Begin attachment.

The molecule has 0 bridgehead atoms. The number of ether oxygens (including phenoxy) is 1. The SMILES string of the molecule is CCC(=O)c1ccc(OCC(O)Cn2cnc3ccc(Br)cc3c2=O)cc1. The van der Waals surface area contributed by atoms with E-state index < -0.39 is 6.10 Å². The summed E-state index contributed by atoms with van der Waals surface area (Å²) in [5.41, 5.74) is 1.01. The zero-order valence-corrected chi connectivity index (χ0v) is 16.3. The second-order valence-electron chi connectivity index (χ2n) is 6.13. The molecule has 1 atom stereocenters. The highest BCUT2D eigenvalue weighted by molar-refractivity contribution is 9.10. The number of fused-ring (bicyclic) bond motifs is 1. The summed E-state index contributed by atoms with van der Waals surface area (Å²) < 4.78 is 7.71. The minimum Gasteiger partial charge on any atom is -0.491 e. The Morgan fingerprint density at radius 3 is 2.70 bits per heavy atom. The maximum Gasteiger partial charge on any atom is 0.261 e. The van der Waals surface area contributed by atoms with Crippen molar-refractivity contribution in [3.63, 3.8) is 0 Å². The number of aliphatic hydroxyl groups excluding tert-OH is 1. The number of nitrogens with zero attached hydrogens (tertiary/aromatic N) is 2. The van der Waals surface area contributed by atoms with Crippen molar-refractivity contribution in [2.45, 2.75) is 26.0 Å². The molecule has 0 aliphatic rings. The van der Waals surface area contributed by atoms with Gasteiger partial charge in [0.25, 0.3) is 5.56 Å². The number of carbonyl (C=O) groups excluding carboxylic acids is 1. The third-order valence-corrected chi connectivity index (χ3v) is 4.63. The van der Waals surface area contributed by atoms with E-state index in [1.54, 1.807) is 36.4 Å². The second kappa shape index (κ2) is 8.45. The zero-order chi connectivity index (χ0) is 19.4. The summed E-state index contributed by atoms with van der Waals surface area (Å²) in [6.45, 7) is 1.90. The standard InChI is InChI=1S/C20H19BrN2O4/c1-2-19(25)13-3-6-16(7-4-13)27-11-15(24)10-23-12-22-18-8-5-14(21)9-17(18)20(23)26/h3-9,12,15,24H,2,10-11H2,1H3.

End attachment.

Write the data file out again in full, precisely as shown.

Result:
The molecule has 0 bridgehead atoms. The number of ether oxygens (including phenoxy) is 1. The SMILES string of the molecule is CCC(=O)c1ccc(OCC(O)Cn2cnc3ccc(Br)cc3c2=O)cc1. The van der Waals surface area contributed by atoms with E-state index < -0.39 is 6.10 Å². The summed E-state index contributed by atoms with van der Waals surface area (Å²) in [5.41, 5.74) is 1.01. The zero-order valence-corrected chi connectivity index (χ0v) is 16.3. The second-order valence-electron chi connectivity index (χ2n) is 6.13. The molecule has 1 atom stereocenters. The highest BCUT2D eigenvalue weighted by molar-refractivity contribution is 9.10. The number of fused-ring (bicyclic) bond motifs is 1. The summed E-state index contributed by atoms with van der Waals surface area (Å²) < 4.78 is 7.71. The minimum Gasteiger partial charge on any atom is -0.491 e. The Morgan fingerprint density at radius 3 is 2.70 bits per heavy atom. The maximum Gasteiger partial charge on any atom is 0.261 e. The van der Waals surface area contributed by atoms with Crippen molar-refractivity contribution in [3.63, 3.8) is 0 Å². The number of aliphatic hydroxyl groups excluding tert-OH is 1. The number of nitrogens with zero attached hydrogens (tertiary/aromatic N) is 2. The van der Waals surface area contributed by atoms with Crippen molar-refractivity contribution in [2.45, 2.75) is 26.0 Å². The molecule has 0 aliphatic rings. The van der Waals surface area contributed by atoms with Gasteiger partial charge in [0.25, 0.3) is 5.56 Å². The number of carbonyl (C=O) groups excluding carboxylic acids is 1. The third-order valence-corrected chi connectivity index (χ3v) is 4.63. The van der Waals surface area contributed by atoms with E-state index in [1.54, 1.807) is 36.4 Å². The second kappa shape index (κ2) is 8.45. The zero-order chi connectivity index (χ0) is 19.4. The summed E-state index contributed by atoms with van der Waals surface area (Å²) in [6.45, 7) is 1.90. The standard InChI is InChI=1S/C20H19BrN2O4/c1-2-19(25)13-3-6-16(7-4-13)27-11-15(24)10-23-12-22-18-8-5-14(21)9-17(18)20(23)26/h3-9,12,15,24H,2,10-11H2,1H3.